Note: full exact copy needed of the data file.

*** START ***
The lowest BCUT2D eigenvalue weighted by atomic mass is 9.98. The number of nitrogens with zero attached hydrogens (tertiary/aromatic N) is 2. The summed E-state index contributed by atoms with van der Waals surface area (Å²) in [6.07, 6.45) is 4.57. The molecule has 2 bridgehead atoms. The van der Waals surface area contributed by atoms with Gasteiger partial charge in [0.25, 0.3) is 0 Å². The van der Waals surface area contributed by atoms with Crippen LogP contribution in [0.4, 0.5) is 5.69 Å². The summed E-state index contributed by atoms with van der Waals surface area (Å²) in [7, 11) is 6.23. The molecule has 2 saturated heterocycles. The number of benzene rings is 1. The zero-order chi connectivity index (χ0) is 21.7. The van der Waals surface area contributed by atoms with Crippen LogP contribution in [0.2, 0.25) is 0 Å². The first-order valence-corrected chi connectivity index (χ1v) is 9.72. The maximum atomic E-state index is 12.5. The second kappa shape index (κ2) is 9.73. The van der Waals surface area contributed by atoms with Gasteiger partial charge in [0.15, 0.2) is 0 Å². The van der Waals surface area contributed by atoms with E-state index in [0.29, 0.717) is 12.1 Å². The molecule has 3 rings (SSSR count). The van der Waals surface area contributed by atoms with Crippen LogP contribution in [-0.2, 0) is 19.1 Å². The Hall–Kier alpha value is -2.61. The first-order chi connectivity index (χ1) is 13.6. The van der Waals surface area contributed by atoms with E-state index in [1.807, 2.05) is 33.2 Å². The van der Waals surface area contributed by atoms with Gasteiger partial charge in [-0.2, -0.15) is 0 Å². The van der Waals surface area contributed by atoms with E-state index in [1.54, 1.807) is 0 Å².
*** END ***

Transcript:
The lowest BCUT2D eigenvalue weighted by atomic mass is 9.98. The number of nitrogens with zero attached hydrogens (tertiary/aromatic N) is 2. The summed E-state index contributed by atoms with van der Waals surface area (Å²) in [6.07, 6.45) is 4.57. The molecule has 2 bridgehead atoms. The van der Waals surface area contributed by atoms with Gasteiger partial charge in [0.25, 0.3) is 0 Å². The van der Waals surface area contributed by atoms with Crippen LogP contribution in [0.4, 0.5) is 5.69 Å². The summed E-state index contributed by atoms with van der Waals surface area (Å²) in [7, 11) is 6.23. The molecule has 2 saturated heterocycles. The number of benzene rings is 1. The zero-order chi connectivity index (χ0) is 21.7. The van der Waals surface area contributed by atoms with Crippen LogP contribution in [0.2, 0.25) is 0 Å². The first-order valence-corrected chi connectivity index (χ1v) is 9.72. The maximum atomic E-state index is 12.5. The second kappa shape index (κ2) is 9.73. The van der Waals surface area contributed by atoms with Gasteiger partial charge in [0.15, 0.2) is 0 Å². The van der Waals surface area contributed by atoms with E-state index in [0.29, 0.717) is 12.1 Å². The molecule has 3 rings (SSSR count). The van der Waals surface area contributed by atoms with Crippen LogP contribution in [-0.2, 0) is 19.1 Å². The Hall–Kier alpha value is -2.61. The first-order chi connectivity index (χ1) is 13.6. The van der Waals surface area contributed by atoms with E-state index in [1.807, 2.05) is 33.2 Å². The van der Waals surface area contributed by atoms with Gasteiger partial charge in [-0.2, -0.15) is 0 Å². The van der Waals surface area contributed by atoms with E-state index in [1.54, 1.807) is 0 Å².